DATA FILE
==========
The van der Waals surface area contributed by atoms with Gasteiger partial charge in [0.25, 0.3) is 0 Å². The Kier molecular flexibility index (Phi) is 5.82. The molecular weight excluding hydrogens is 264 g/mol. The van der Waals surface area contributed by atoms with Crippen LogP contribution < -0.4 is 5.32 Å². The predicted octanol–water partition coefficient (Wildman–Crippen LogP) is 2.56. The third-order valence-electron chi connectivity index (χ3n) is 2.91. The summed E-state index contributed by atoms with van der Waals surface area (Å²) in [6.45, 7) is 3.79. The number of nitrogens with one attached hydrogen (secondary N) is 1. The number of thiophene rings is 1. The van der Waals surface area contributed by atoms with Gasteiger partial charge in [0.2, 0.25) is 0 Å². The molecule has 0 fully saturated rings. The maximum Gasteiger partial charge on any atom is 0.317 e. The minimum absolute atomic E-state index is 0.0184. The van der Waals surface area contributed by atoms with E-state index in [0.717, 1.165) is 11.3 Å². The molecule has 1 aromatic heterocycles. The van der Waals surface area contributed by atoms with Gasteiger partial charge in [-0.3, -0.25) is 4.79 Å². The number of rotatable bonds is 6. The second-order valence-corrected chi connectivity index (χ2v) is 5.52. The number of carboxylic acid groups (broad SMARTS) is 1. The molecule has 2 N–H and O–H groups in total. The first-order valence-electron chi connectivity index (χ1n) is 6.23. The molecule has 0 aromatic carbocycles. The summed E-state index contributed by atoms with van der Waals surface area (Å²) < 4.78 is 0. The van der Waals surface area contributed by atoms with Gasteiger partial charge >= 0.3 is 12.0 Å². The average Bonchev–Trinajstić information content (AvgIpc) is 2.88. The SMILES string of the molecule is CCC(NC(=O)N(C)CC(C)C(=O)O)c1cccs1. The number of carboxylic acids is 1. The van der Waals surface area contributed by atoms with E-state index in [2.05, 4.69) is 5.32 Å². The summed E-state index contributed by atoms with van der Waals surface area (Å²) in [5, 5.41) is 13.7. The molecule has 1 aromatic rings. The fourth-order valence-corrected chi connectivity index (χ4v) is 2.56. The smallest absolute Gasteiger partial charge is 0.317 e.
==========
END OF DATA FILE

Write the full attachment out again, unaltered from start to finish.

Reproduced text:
The van der Waals surface area contributed by atoms with Gasteiger partial charge in [0.25, 0.3) is 0 Å². The Kier molecular flexibility index (Phi) is 5.82. The molecular weight excluding hydrogens is 264 g/mol. The van der Waals surface area contributed by atoms with Crippen LogP contribution < -0.4 is 5.32 Å². The predicted octanol–water partition coefficient (Wildman–Crippen LogP) is 2.56. The third-order valence-electron chi connectivity index (χ3n) is 2.91. The summed E-state index contributed by atoms with van der Waals surface area (Å²) in [6.45, 7) is 3.79. The number of nitrogens with one attached hydrogen (secondary N) is 1. The number of thiophene rings is 1. The van der Waals surface area contributed by atoms with Gasteiger partial charge in [0.2, 0.25) is 0 Å². The molecule has 0 fully saturated rings. The maximum Gasteiger partial charge on any atom is 0.317 e. The minimum absolute atomic E-state index is 0.0184. The van der Waals surface area contributed by atoms with E-state index in [0.717, 1.165) is 11.3 Å². The molecule has 1 aromatic heterocycles. The van der Waals surface area contributed by atoms with Gasteiger partial charge in [-0.3, -0.25) is 4.79 Å². The number of rotatable bonds is 6. The second-order valence-corrected chi connectivity index (χ2v) is 5.52. The number of carboxylic acid groups (broad SMARTS) is 1. The molecule has 2 N–H and O–H groups in total. The first-order valence-electron chi connectivity index (χ1n) is 6.23. The molecule has 0 aromatic carbocycles. The summed E-state index contributed by atoms with van der Waals surface area (Å²) < 4.78 is 0. The van der Waals surface area contributed by atoms with Gasteiger partial charge >= 0.3 is 12.0 Å². The average Bonchev–Trinajstić information content (AvgIpc) is 2.88. The SMILES string of the molecule is CCC(NC(=O)N(C)CC(C)C(=O)O)c1cccs1. The number of carboxylic acids is 1. The van der Waals surface area contributed by atoms with E-state index in [2.05, 4.69) is 5.32 Å². The summed E-state index contributed by atoms with van der Waals surface area (Å²) in [5, 5.41) is 13.7. The molecule has 1 aromatic rings. The fourth-order valence-corrected chi connectivity index (χ4v) is 2.56. The smallest absolute Gasteiger partial charge is 0.317 e.